Urias pitched in the fifth inning of the game, and did nothing to dispel the hype he’s getting. He was at 92-94 MPH with the fastball in his 14-pitch outing. He touched 95 MPH on the MLB Network radar gun, and 97 MPH in-stadium radar gun. He struck out the Nationals’ Michael Taylor for his lone strikeout. He didn’t allow a hit or walk.
And, much like every level he’s been at so far, the 17-year-old was the youngest player in the game. In fact, he’s the youngest player to ever play in the Futures Game.
Seager was interviewed about Urias after his outing. Jim Callis of MLB.com asked him if wanted to face Urias.
“No, not at all, I wanted no part of him,” Seager said of high Class A teammate Urias, the best LHP prospect in minors. @FuturesGame
— Jim Callis (@jimcallisMLB) July 13, 2014
Who could blame him? Also, “best LHP prospect in the minors,” has quite the ring to it. The last time the Dodgers a pitcher who fit into that category, it was Clayton Kershaw. No, Urias isn’t the next Kershaw, but he’s gaining all kinds of acclaim around the league.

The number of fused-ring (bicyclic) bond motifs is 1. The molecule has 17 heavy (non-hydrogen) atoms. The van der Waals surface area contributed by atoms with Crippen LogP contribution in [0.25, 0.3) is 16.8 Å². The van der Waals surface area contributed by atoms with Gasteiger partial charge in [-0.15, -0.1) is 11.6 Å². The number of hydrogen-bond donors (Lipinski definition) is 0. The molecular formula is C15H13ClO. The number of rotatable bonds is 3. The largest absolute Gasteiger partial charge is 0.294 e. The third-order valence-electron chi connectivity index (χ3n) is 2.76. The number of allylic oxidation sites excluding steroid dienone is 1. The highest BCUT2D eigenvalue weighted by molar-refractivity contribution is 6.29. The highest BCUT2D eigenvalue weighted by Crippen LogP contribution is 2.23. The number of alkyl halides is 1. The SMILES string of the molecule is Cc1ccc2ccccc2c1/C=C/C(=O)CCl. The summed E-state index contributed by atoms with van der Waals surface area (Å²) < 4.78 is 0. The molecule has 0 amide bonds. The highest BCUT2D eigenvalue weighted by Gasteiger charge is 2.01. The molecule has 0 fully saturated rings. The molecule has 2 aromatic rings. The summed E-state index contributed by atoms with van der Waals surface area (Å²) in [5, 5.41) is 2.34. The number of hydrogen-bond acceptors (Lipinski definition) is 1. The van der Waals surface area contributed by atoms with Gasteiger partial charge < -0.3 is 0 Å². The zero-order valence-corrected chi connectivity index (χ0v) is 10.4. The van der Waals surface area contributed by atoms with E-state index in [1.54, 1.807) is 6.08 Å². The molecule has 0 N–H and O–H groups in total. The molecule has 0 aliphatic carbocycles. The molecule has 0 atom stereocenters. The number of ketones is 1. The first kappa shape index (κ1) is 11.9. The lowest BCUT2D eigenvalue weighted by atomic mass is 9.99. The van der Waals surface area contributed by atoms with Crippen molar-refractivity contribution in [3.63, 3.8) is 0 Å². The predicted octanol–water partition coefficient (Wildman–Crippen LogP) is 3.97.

Seager started at shortstop and hit third for the U.S. team. U.S. manager Tom Kelly thought highly enough of Seager to hit him ahead of the Cubs’ Kris Bryant and the Rangers’ Joey Gallo (who hit an eleventy billion-foot home run as the game’s MVP). He went 0-for-1 with a line out to right field and a hit by pitch.
Prior to the game, Seager told reporters he had finally been promoted to Double-A Chattanooga from High-A Rancho Cucamonga. Many thought he’d get promoted after the California/Carolina League All-Star game last month, but the 20-year-old returned to Rancho. After his return on June 19, he hit .377/.473/.740 because he really didn’t belong in the league anymore.
With the Lookouts, he should hit in the No. 3 spot and play shortstop, seeing as they have Angel Sanchez — 30-year-old career minor-leaguer — playing the position. Seager won’t be moving to third base anytime soon. He immediately becomes the best prospect on the team and probably the best position prospect in the league.
He posted reverse platoon splits with the Quakes (1.258 OPS vs. LHP, .981 vs. RHP), which bodes well for his future success against tougher competition.
Urias probably won’t be promoted to Chattanooga this year, but Seager has a chance to cement himself as a Top 10-15 prospect in the game with a strong second half in Double-A.